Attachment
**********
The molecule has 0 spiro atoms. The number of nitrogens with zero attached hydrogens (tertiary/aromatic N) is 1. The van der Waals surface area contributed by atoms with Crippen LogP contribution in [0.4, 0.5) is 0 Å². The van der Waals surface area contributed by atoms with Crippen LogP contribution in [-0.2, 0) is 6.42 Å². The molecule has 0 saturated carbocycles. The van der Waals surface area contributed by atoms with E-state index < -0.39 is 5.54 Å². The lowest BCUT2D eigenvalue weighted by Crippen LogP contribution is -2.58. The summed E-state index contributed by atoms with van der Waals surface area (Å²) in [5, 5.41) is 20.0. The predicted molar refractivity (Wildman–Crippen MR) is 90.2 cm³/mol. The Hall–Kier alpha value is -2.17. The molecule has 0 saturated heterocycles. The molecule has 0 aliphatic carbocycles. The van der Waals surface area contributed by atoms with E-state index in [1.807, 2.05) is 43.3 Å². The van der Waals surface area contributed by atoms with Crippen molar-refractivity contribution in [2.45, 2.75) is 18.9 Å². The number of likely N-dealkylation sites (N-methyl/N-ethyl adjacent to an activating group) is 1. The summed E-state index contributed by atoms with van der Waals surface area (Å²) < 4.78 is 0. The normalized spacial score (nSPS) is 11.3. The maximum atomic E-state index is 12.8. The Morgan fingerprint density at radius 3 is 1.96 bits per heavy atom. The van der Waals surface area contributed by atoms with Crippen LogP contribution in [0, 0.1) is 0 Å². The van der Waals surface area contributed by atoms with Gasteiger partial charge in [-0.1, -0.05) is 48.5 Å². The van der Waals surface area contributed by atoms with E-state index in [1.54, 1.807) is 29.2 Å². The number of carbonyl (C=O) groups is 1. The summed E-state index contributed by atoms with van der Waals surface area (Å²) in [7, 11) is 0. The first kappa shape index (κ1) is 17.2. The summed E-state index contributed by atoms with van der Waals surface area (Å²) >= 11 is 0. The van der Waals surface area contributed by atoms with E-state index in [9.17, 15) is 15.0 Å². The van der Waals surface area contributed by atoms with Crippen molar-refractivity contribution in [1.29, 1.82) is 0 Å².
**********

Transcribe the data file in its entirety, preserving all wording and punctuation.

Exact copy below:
The molecule has 0 spiro atoms. The number of nitrogens with zero attached hydrogens (tertiary/aromatic N) is 1. The van der Waals surface area contributed by atoms with Crippen LogP contribution in [0.4, 0.5) is 0 Å². The van der Waals surface area contributed by atoms with Crippen LogP contribution in [-0.2, 0) is 6.42 Å². The molecule has 0 saturated carbocycles. The van der Waals surface area contributed by atoms with E-state index < -0.39 is 5.54 Å². The lowest BCUT2D eigenvalue weighted by Crippen LogP contribution is -2.58. The summed E-state index contributed by atoms with van der Waals surface area (Å²) in [5, 5.41) is 20.0. The predicted molar refractivity (Wildman–Crippen MR) is 90.2 cm³/mol. The Hall–Kier alpha value is -2.17. The molecule has 0 saturated heterocycles. The molecule has 0 aliphatic carbocycles. The van der Waals surface area contributed by atoms with E-state index in [1.807, 2.05) is 43.3 Å². The van der Waals surface area contributed by atoms with Crippen molar-refractivity contribution in [2.45, 2.75) is 18.9 Å². The number of likely N-dealkylation sites (N-methyl/N-ethyl adjacent to an activating group) is 1. The summed E-state index contributed by atoms with van der Waals surface area (Å²) < 4.78 is 0. The normalized spacial score (nSPS) is 11.3. The maximum atomic E-state index is 12.8. The Morgan fingerprint density at radius 3 is 1.96 bits per heavy atom. The van der Waals surface area contributed by atoms with Crippen LogP contribution in [0, 0.1) is 0 Å². The van der Waals surface area contributed by atoms with Gasteiger partial charge in [-0.1, -0.05) is 48.5 Å². The van der Waals surface area contributed by atoms with E-state index in [1.54, 1.807) is 29.2 Å². The number of carbonyl (C=O) groups is 1. The summed E-state index contributed by atoms with van der Waals surface area (Å²) in [7, 11) is 0. The first kappa shape index (κ1) is 17.2. The summed E-state index contributed by atoms with van der Waals surface area (Å²) >= 11 is 0. The van der Waals surface area contributed by atoms with E-state index in [9.17, 15) is 15.0 Å². The van der Waals surface area contributed by atoms with Crippen molar-refractivity contribution in [1.29, 1.82) is 0 Å².